In September 2019, Palm Beach County saw its first-ever case of locally acquired dengue fever. At the same time, Miami-Dade County confirmed a fourth case of someone who had contracted the disease from a local mosquito. Typically seen in Asia and the Tropics, the incidence of this disease has grown dramatically in recent decades. Does that mean we should be concerned about the potential for dengue in Collier County? Absolutely. Dengue is
transmitted by the bite of an infected female Aedes aegypti mosquito – a species found in abundance here.
Safeguarding our community from mosquito-borne disease is the Collier Mosquito Control District’s primary mission, and the Aedes is monitored closely because it’s capable of vectoring not only dengue, but also Zika, chikungunya, and yellow fever. Of the 42 species found in our area, the Aedes is one of three of concern.
The public health concern with this species is that if a traveler returns to Collier County infected with one of these illnesses, it presents the Aedes with the potential to spread the disease from person to person. She simply takes blood from an infected human, drawing some of the virus into her salivary glands. The next person she bites receives the virus from her. Since the Aedes feeds primarily on humans and prefers to breed in man-made containers of standing water around homes, she has the potential to quickly spread disease.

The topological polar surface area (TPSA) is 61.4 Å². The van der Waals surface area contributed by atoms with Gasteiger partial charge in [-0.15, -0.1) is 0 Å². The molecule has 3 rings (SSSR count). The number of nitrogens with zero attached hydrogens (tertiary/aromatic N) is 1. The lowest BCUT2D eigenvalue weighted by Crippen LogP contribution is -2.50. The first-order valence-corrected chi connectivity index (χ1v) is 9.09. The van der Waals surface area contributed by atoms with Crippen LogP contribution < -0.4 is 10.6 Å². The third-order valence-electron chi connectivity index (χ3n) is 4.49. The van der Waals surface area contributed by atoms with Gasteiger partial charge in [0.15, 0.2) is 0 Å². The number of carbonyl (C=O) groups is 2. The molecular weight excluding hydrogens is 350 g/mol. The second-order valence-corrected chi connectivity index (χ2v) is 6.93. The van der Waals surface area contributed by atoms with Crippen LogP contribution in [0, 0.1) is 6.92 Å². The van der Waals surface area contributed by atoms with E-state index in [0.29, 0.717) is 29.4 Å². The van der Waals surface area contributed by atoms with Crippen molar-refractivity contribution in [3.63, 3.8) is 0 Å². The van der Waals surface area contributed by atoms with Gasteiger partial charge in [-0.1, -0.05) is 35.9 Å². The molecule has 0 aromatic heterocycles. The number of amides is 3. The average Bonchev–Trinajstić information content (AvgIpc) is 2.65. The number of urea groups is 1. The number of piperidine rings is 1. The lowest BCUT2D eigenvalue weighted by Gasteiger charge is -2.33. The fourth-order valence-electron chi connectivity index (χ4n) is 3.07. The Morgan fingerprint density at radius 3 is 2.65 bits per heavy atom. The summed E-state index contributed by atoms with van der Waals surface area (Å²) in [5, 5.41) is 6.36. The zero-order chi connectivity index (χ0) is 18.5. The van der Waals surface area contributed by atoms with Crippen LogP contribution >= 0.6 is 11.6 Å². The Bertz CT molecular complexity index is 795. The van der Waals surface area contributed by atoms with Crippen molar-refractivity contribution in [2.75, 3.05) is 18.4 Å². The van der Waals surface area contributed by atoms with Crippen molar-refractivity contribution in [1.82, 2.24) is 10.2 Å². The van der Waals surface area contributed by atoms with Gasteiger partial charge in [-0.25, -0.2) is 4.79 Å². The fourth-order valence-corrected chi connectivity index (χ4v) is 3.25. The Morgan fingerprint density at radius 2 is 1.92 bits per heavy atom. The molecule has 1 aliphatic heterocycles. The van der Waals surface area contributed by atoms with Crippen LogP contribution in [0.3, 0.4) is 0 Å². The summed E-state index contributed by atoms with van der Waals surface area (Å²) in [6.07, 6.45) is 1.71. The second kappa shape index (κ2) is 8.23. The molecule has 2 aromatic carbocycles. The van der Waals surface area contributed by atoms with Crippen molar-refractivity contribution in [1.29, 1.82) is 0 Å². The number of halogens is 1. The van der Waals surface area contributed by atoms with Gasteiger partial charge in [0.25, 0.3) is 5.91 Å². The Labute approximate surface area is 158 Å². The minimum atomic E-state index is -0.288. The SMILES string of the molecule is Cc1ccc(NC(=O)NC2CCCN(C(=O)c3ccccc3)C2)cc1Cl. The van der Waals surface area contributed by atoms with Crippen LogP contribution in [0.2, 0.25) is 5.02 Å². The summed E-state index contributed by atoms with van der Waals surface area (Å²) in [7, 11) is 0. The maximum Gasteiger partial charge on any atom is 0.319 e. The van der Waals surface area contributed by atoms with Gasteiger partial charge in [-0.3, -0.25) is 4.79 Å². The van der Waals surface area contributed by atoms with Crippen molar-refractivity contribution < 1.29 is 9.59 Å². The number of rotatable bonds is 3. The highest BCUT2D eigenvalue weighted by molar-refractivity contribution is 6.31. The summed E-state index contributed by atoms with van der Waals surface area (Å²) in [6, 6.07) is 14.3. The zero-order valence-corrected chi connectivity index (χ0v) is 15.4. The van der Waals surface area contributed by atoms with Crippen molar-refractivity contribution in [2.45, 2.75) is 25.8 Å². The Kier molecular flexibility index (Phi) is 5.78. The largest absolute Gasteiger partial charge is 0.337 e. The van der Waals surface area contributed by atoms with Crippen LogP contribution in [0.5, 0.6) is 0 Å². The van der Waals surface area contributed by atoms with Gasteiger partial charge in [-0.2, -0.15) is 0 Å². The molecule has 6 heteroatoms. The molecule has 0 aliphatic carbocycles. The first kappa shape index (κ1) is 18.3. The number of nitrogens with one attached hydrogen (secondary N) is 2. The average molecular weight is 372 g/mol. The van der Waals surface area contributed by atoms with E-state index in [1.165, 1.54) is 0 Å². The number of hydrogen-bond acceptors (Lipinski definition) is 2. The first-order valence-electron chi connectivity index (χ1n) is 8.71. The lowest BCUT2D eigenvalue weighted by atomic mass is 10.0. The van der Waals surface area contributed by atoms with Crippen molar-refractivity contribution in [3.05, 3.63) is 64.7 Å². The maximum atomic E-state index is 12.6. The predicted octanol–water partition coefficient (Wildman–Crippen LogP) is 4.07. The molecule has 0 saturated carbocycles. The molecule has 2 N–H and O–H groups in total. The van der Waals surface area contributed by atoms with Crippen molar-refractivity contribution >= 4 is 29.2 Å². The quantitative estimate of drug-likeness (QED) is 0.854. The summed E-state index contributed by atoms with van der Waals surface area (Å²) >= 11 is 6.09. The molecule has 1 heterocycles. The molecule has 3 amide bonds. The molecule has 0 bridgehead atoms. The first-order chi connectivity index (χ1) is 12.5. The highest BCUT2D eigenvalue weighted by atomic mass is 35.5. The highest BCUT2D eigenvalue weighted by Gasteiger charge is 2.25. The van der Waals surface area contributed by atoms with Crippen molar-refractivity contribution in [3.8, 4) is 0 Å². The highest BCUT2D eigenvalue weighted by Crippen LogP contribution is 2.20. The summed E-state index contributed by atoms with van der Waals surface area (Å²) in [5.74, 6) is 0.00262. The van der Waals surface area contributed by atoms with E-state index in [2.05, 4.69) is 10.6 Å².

To monitor the threat of disease from local mosquitoes, including the Aedes, the District traps thousands of mosquitoes weekly in a variety of traps located throughout the community. The traps are brought into our labs each week where our scientists separate the mosquitoes by species, then tests them for the diseases they can vector. Results are available by the end of the day.
If we discover evidence of disease in the mosquitoes, we confirm the location of the trap they were in and launch an aggressive integrated mosquito management program in that area. This includes going door-to-door with educational materials for residents and implementing immediate (and repeated) treatments, targeting both mosquito larvae and adults. Throughout the process, trapping and testing of mosquitoes from the area would continue daily in our lab until we determine the virus has been eliminated.
Because mosquitoes are year round in Southwest Florida, we constantly advise our residents to be vigilant in the “5 Ds” of mosquito protection. Defend yourself by wearing repellents, avoid being out at Dawn and Dusk when mosquitoes are most active, Dress in loose long-sleeve shirts and pants when reasonable, and Drain any containers of standing water on your property.
To learn more about the District’s operations, public tours are available. Included are presentations by our research team in the laboratory, our operations/surveillance team, and a visit to the hangar. We also make arrangements for staff to conduct presentations at group meetings. Please call our office at (239) 436-1000 to schedule a tour or if we can provide more information.